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The British Palaeolithic provides the first academic synthesis of the entire British Palaeolithic, from the earliest occupation (currently understood to be around 980,000 years ago) to the end of the Ice Age. Landscape and ecology form the canvas for an explicitly interpretative approach aimed at understanding the how different hominin societies addressed the issues of life at the edge of the Pleistocene world. Commencing with a consideration of the earliest hominin settlement of Europe, the book goes on to examine the behavioural, cultural and adaptive repertoires of the first human occupants of Britain from an ecological perspective. These themes flow throughout the book as it explores subsequent occupational pulses across more than half a million years of Pleistocene prehistory, which saw Homo heidelbergensis, the Neanderthals and ultimately Homo sapiens walk these shores. The British Palaeolithic fills a major gap in teaching resources as well as in research by providing a current synthesis of the latest research on the period. This book represents the culmination of 40 years combined research in this area by two well known experts in the field, and is an important new text for students of British archaeology as well as for students and researchers of the continental Palaeolithic period.

The Multiple Natural Origins Of Religion

Author: Richard Clark
Publisher: Peter Lang
ISBN: 9783039107452
Size: 48.48 MB
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This book traces how religion could have originated in prehistory and antiquity, out of natural human and prehuman behaviour. Religion is defined here as beliefs, conceptions, practices and roles concerned with the 'supernatural'. A variety of elements of religion can be identified. These include: spirits, ghosts, life after death, heaven, shamans. To try to reduce religion to a single original element is a mistake. There may be no single origin. But the individual elements have separate origins, and these can be traced. The common subjective component of religious elements is the numinous, which is commonly ascribed to external sources identified as 'supernatural' and 'spiritual'. The numinous sense is explained by means of certain neural processes with a focus in the temporal lobes. Probably for the first time, evidence is brought to bear from primatology, palaeoanthropology, ethnography, ancient history and history of religions, as well as theology, neurology and psycho-pharmacology. The field of origins of religion has been neglected by anthropology since the 1930s, but has enjoyed renewed interest from the 1990s. This wide-ranging interdisciplinary book makes an important contribution to the field.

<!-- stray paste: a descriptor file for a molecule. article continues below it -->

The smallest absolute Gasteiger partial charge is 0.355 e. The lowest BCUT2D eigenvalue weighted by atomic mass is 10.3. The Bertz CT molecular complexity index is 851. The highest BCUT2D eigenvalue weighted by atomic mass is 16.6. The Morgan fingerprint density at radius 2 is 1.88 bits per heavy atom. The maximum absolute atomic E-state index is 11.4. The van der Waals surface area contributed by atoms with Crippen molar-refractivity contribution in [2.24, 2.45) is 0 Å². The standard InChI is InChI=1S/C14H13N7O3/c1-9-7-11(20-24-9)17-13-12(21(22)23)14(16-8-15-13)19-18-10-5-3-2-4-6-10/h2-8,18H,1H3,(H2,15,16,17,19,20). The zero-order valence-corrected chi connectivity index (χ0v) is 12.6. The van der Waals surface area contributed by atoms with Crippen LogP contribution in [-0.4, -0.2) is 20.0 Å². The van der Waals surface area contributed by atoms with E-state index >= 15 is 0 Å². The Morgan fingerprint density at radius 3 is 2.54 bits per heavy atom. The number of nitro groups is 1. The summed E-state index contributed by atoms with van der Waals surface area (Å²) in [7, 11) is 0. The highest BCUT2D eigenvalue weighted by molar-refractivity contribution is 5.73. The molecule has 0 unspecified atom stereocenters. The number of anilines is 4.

The Palaeolithic Societies Of Europe

Author: Clive Gamble
Publisher: Cambridge University Press
ISBN: 9780521658720
Size: 31.28 MB
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Clive Gamble's overview of Palaeolithic societies, building on his The Palaeolithic Settlement of Europe (1986).

The Global Prehistory Of Human Migration

Author: Immanuel Ness
Publisher: John Wiley & Sons
ISBN: 1118970586
Size: 66.67 MB
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Previously published as the first volume of The Encyclopediaof Global Human Migration, this work is devoted exclusively toprehistoric migration, covering all periods and places from thefirst hominin migrations out of Africa through the end ofprehistory. Presents interdisciplinary coverage of this topic, includingscholarship from the fields of archaeology, anthropology, genetics,biology, linguistics, and more Includes contributions from a diverse international team ofauthors, representing 17 countries and a variety ofdisciplines Divided into two sections, covering the Pleistocene andHolocene; each section examines human migration through chaptersthat focus on different regional and disciplinary lenses